2. Create a flyway_servername.cmd file for each server (flyway_dev.cmd, flyway_test.cmd). Muke sure that you are using the correct configuration file;
    1. Inside of each cmd file should be the following code:

You just have to execute the flyway command for the intended server/environment.

User and Password

Because we want to source control all migrations and Flyway related files, saving the user name and the password in plain text in the configuration file it’s not such a good idea. So, where’s a solution:

  1. Remove your user name and password from your configuration file;
  2. Create the folder “C:\Program Files (x86)\flyway” and inside this folder create the file flyway_ep_dev.cmd
  3. The file flyway_ep_dev.cmd should contain the following code:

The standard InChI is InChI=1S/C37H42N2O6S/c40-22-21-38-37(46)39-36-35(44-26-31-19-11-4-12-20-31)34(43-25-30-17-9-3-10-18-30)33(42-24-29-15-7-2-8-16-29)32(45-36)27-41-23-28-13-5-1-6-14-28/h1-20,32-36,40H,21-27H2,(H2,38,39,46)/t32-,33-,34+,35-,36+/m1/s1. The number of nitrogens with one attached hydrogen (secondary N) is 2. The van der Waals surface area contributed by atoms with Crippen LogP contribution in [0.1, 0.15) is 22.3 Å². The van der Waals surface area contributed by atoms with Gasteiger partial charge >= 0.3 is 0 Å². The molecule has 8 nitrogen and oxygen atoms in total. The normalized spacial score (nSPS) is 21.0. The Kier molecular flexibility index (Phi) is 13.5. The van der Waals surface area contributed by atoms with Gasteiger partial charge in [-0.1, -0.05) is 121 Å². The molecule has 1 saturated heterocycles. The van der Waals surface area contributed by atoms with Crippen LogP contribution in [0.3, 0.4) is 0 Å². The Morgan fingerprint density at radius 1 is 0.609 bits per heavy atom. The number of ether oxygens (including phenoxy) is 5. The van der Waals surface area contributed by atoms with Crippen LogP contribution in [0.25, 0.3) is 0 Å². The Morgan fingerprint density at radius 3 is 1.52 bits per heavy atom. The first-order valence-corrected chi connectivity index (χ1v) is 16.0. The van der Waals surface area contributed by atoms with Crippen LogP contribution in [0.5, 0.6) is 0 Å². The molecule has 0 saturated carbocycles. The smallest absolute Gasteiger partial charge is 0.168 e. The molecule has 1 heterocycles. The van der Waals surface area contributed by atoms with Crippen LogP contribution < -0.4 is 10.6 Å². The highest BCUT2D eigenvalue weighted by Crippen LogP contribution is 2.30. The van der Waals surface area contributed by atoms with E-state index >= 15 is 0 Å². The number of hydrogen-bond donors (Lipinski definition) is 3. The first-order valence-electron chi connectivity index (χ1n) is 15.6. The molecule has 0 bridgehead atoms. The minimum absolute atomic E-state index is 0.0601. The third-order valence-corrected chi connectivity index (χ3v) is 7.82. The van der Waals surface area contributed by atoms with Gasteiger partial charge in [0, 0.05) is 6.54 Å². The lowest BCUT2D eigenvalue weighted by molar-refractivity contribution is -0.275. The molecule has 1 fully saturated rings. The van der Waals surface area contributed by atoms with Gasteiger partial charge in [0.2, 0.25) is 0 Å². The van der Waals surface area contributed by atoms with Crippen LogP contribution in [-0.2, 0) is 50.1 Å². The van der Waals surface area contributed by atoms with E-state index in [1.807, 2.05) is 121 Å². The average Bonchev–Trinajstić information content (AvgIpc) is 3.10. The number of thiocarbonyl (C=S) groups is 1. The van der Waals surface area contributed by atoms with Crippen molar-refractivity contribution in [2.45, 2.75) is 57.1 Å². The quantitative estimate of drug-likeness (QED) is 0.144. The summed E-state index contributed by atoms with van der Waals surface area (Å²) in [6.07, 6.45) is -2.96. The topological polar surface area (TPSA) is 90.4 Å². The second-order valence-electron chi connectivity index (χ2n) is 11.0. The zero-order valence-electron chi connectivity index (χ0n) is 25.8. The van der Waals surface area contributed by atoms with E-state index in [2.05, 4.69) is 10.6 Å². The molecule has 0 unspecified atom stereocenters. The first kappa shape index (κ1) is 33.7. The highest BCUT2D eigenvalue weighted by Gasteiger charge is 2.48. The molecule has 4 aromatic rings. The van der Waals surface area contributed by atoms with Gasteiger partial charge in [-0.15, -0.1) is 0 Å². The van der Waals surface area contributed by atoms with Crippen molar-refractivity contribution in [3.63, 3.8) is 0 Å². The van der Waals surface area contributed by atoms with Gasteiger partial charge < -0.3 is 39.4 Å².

1. Add the folder “C:\Program Files (x86)\flyway” to you PATH.

This way you just have removed your credentials from you source control. You should run the new cmd file from your target database.

#c9d9 Continuous Discussions – Open Source and DevOps

slide1During my vacations in August I participated on a Continuous Discussions (#c9d9) episode about Open Source and DevOps.

Continuous Discussions is a community initiative powered by Electric Cloud, and consists of a series of community panels about Agile, Continuous Delivery and Devops.

This formate, a discussion panel that debates different perspectives about a specific topic, surprised me with the interaction and fun that was to make part of this event. So, well done #c9d9, I really enjoyed.